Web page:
Hebrews 13:17 Parallel Verses [⇓ See commentary ⇓]

Hebrews 13:17, NIV: Have confidence in your leaders and submit to their authority, because they keep watch over you as those who must give an account. Do this so that their work will be a joy, not a burden, for that would be of no benefit to you.

Hebrews 13:17, ESV: Obey your leaders and submit to them, for they are keeping watch over your souls, as those who will have to give an account. Let them do this with joy and not with groaning, for that would be of no advantage to you.

Hebrews 13:17, KJV: Obey them that have the rule over you, and submit yourselves: for they watch for your souls, as they that must give account, that they may do it with joy, and not with grief: for that is unprofitable for you.

Hebrews 13:17, NASB: Obey your leaders and submit to them—for they keep watch over your souls as those who will give an account—so that they may do this with joy, not groaning; for this would be unhelpful for you.

Hebrews 13:17, NLT: Obey your spiritual leaders, and do what they say. Their work is to watch over your souls, and they are accountable to God. Give them reason to do this with joy and not with sorrow. That would certainly not be for your benefit.

Hebrews 13:17, CSB: Obey your leaders and submit to them, since they keep watch over your souls as those who will give an account, so that they can do this with joy and not with grief, for that would be unprofitable for you.

What does Hebrews 13:17 mean? [⇑ See verse text ⇑]

This part of the book of Hebrews is mostly a list of practical instructions for Christian living. As part of this discussion, the writer looked back to heroes of the faith (Hebrews 11). These figures exhibited faith, despite hardships and persecutions, and were able to "hold fast" to trust in God. The writer further developed this idea by noting that Christians ought to look to the example of more recent spiritual leaders (Hebrews 13:7) and to carefully avoid changing doctrines (Hebrews 13:8–9). Respect for spiritual leadership is key to discipleship (1 Thessalonians 5:12; Hebrews 13:7), as much as it is for any other kind of learning.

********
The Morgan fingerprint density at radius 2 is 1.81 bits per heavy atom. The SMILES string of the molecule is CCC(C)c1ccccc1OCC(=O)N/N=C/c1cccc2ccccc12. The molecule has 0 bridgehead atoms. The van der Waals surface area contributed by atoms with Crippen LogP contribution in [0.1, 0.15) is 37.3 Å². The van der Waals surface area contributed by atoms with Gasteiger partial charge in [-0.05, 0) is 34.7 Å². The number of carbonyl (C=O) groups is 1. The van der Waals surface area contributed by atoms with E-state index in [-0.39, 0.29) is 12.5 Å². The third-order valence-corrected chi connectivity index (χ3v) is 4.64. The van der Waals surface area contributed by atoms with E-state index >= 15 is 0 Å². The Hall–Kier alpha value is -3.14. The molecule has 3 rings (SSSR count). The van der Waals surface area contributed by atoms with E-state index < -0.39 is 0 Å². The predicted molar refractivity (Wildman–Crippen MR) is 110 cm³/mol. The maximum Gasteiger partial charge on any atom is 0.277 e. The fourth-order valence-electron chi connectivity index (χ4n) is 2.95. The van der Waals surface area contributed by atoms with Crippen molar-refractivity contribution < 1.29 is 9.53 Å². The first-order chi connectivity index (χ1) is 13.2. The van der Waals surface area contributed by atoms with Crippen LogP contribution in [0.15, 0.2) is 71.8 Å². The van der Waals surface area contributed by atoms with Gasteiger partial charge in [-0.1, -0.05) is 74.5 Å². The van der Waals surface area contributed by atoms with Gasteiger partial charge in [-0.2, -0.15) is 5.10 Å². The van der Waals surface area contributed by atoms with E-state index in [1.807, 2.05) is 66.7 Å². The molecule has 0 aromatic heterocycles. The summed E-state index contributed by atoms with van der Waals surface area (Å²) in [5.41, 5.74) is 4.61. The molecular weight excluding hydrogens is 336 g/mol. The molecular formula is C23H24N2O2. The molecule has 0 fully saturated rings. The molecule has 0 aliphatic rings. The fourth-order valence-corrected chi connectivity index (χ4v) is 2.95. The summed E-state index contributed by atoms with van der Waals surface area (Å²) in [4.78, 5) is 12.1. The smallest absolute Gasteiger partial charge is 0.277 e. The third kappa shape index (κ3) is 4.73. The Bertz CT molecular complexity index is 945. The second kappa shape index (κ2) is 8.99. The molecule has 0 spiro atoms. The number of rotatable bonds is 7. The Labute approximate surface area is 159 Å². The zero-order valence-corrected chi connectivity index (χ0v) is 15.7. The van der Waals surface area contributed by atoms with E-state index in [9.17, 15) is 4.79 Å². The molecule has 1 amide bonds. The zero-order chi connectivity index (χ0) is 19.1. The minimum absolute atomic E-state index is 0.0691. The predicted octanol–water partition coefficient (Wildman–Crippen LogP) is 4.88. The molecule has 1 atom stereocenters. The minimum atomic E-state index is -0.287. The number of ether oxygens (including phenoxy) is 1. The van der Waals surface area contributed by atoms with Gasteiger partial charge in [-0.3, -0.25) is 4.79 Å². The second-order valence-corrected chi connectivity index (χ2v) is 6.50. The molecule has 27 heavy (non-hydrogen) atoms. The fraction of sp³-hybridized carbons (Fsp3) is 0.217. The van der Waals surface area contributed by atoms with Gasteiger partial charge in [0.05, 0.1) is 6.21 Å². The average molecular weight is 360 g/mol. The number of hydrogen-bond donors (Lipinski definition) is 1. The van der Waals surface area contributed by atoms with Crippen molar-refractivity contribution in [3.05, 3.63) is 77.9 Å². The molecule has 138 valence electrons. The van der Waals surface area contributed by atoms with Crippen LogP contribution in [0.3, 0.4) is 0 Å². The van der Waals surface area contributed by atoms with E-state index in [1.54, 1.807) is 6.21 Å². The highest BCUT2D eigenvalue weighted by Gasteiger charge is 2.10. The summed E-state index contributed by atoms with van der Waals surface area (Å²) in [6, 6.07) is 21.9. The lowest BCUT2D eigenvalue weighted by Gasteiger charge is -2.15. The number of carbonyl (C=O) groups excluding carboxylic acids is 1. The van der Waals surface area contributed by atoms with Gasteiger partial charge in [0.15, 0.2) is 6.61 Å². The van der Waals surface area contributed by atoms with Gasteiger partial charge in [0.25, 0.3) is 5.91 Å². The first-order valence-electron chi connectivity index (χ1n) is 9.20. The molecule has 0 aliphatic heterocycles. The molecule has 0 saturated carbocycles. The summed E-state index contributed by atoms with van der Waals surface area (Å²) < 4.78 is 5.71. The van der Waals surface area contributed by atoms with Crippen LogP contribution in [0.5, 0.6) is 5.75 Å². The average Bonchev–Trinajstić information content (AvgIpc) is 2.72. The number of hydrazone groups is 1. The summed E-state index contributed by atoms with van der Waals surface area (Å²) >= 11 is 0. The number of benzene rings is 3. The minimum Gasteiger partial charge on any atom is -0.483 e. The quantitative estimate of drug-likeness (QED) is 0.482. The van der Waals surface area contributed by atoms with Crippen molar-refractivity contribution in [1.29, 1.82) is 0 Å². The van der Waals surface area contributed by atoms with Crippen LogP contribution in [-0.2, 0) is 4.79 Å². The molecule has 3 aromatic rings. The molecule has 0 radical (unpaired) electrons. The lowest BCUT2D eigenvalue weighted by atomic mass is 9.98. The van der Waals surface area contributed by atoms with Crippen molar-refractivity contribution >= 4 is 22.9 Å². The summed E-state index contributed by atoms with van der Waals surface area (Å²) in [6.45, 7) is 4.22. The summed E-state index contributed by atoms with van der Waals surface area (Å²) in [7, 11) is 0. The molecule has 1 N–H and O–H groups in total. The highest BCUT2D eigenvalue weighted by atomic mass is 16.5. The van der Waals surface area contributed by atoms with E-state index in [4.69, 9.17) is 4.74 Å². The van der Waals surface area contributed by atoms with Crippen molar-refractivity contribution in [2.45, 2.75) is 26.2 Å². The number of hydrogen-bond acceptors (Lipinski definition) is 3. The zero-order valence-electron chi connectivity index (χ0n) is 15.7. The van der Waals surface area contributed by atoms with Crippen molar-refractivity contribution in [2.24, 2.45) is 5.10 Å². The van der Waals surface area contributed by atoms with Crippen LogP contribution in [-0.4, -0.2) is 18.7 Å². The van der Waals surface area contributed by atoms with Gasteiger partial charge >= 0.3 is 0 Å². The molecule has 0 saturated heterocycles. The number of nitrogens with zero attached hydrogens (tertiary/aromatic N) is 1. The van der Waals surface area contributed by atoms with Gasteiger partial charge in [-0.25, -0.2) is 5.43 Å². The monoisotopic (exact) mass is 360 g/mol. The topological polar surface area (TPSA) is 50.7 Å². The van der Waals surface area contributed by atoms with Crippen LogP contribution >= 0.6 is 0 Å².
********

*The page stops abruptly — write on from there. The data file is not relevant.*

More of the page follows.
This verse reminds the reader that those in positions of spiritual leadership are held to a high standard by God. Letters such as Titus, 1 Timothy, and 2 Timothy describe the stringent requirements applied to those who claim to teach the Word of God. James 3:1 clearly points out that those who presume to teach will be held all the more accountable by God. Not only do such people know more (Hebrews 2:1–4; 10:29; Luke 12:47–48), they greatly influence others in their walk with Christ (Mark 9:42; 2 Peter 2:1–3).

A godly, truth-teaching leader is held to account by God, and working for the good of others. When people in a church or other group inspire a pastor, elder, teacher, or other leader to "groan," they're adding unnecessary weight to an already heavy load. The Greek term used here is stenazontes, referring to grief, groaning, or sighing. This is from the same root word used in verses such as Romans 8:23 and 2 Corinthians 5:2–4. In short, those under their spiritual leadership should cooperate as much as possible, instead of being obstinate or difficult.

The general message of this verse seems to be "don't make life harder than it already is for your spiritual leaders." The very next verse displays the kind of attitude which makes obedience easier to extend: humility and grace.